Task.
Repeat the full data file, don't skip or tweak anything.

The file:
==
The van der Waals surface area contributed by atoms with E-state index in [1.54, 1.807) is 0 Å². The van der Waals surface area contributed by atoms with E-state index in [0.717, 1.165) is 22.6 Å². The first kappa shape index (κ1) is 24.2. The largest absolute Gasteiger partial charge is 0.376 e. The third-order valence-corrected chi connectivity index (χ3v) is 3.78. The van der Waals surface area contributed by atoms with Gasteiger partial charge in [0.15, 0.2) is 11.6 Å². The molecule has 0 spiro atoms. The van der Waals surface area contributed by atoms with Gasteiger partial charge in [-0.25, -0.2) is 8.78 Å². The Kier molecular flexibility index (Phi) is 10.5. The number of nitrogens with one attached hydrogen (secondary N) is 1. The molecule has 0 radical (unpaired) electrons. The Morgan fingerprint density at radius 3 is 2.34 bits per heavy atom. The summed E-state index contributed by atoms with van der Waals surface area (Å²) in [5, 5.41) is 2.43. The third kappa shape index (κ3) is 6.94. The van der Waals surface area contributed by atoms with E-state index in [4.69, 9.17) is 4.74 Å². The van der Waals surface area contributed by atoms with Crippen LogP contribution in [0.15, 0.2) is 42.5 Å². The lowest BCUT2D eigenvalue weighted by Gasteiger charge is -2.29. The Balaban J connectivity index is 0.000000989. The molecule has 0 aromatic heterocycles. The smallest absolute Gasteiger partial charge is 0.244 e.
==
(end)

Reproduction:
The van der Waals surface area contributed by atoms with E-state index in [1.54, 1.807) is 0 Å². The van der Waals surface area contributed by atoms with E-state index in [0.717, 1.165) is 22.6 Å². The first kappa shape index (κ1) is 24.2. The largest absolute Gasteiger partial charge is 0.376 e. The third-order valence-corrected chi connectivity index (χ3v) is 3.78. The van der Waals surface area contributed by atoms with Gasteiger partial charge in [0.15, 0.2) is 11.6 Å². The molecule has 0 spiro atoms. The van der Waals surface area contributed by atoms with Gasteiger partial charge in [-0.25, -0.2) is 8.78 Å². The Kier molecular flexibility index (Phi) is 10.5. The number of nitrogens with one attached hydrogen (secondary N) is 1. The molecule has 0 radical (unpaired) electrons. The Morgan fingerprint density at radius 3 is 2.34 bits per heavy atom. The summed E-state index contributed by atoms with van der Waals surface area (Å²) in [5, 5.41) is 2.43. The third kappa shape index (κ3) is 6.94. The van der Waals surface area contributed by atoms with E-state index in [4.69, 9.17) is 4.74 Å². The van der Waals surface area contributed by atoms with Crippen LogP contribution in [0.15, 0.2) is 42.5 Å². The lowest BCUT2D eigenvalue weighted by Gasteiger charge is -2.29. The Balaban J connectivity index is 0.000000989. The molecule has 0 aromatic heterocycles. The smallest absolute Gasteiger partial charge is 0.244 e.